Royal North-West Mounted Police face off with strikers on Bloody Saturday, June 21, 1919. Courtesy Archives of Manitoba
Winnipeg, MB (March 21, 2019): An exhibition intervention of the Manitoba Museum’s Urban Gallery has been installed to commemorate the 100th Anniversary of the Winnipeg General Strike. Strike 1919: Divided City opens today and runs until January 5, 2020 and is included with admission to the Museum Galleries.
On May 15, 1919 Canada’s largest strike took place in downtown Winnipeg, spurred on by employers’ resistance to union organization, poor working conditions, stagnant wages, and unemployment intensified by returning WWI soldiers. The General Strike eventually encompassed over 30,000 workers. The city and police authorities were reluctant to take on the labour forces, in some cases joining them, and strikers organized the continued maintenance of some essential services.
For many Canadians, the General Strike had alarming similarities with the Bolshevik revolution in Russia, which took place just two years earlier. Industry leaders organized a “Citizens Committee of 1000” to take action against the strikers. This led to collusion between federal and industry forces, resulting in the violent suppression of marching strikers. After six weeks the General Strike collapsed. The leaders were tried in court, and many were later involved in political movements, some of which later became active in politics. The 1919 Winnipeg General Strike was a major event in Winnipeg’s history and in the history of the nation.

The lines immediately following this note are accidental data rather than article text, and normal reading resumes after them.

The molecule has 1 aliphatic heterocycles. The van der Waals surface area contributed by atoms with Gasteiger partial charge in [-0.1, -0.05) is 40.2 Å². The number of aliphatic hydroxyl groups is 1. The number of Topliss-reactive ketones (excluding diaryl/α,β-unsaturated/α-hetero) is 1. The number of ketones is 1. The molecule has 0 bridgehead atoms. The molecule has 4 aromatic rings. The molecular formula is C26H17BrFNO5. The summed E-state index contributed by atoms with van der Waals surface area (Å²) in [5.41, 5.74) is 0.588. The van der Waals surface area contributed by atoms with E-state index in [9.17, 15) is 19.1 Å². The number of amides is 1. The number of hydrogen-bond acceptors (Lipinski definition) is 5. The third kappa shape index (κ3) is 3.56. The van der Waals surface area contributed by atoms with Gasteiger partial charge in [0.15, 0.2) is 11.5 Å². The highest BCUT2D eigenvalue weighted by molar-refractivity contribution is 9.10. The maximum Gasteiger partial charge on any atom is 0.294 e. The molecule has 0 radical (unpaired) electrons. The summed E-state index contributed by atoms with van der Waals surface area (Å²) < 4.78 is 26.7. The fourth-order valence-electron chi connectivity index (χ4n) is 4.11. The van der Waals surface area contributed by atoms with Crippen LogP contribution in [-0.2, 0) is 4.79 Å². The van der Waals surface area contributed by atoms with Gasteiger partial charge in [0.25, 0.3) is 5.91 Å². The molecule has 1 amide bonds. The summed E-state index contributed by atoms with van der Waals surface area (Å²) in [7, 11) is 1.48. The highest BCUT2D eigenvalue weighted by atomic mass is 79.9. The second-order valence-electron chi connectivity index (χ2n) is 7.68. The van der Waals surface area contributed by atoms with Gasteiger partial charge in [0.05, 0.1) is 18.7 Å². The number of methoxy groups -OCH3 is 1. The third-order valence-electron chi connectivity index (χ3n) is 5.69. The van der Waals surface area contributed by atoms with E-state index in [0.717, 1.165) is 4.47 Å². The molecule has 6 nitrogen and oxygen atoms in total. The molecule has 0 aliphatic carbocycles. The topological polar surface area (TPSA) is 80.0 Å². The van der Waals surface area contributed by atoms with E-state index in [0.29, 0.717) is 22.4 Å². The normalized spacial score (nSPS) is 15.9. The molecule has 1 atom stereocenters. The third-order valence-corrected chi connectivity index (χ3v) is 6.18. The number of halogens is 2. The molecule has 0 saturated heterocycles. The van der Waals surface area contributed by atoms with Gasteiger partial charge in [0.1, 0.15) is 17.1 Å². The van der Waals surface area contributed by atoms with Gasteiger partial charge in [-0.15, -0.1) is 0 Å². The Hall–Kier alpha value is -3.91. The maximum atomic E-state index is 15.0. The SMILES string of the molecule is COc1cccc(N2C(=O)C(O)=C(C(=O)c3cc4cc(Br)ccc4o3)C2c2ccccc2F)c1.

The exhibition intervention occurs within the Museum’s Urban Gallery, a favourite destination for many visitors and usually represents Winnipeg in 1920. For the purposes of the intervention, time has rolled back to 1919 and the story of the General Strike brought to life through audio-visual techniques and artifacts. A short video documentary showing in the Alan Theatre outlines the causes of the Strike and the political ramifications afterward. Audio clips from the Museum’s oral history collection and dramatic dialogues play in four of the gallery rooms, offering different points of view. And artifacts from Winnipeg unions and the “Citizens’ Committee of 1000” are on display throughout the Gallery.
“We’ve rolled back time in the Urban Gallery to 1919 and installed a multi-media experience and some extraordinary artifacts. Visitors can immerse themselves in Winnipeg 1919, seeing and hearing the General Strike in a new and unique way, that highlights the divisions in the city and the experiences of people on the streets,” says Dr. Roland Sawatzky, Curator of History.
“The Winnipeg General Strike of 1919 was an important chapter in the history of our province and our country. And we are fortunate that the timing of the Strike 1919 exhibition will result in many of the elements becoming permanent aspects in the renewed Urban Gallery space adjacent to a new Winnipeg Gallery opening the fall of this year,” adds Claudette Leclerc, Executive Director and CEO of the Manitoba Museum.
The Manitoba is grateful to its funders: the Government of Canada Community Anniversaries Fund and Heritage Grants Program; and the Government of Manitoba; its sponsors: Manitoba’s Unions, the International Alliance of Theatrical Stage Employees Union 856 Motion Picture Technicians, Manitoba Government and General Employees’ Union; media sponsor, the Winnipeg Free Press; and, supporters: The Manitoba Museum Foundation, and the Endowment Council of the Canadian First World War Internment Recognition Fund.
For interviews or more information, contact:
Communications Specialist, Manitoba Museum
w: 204-988-0614 c: 204-228-2374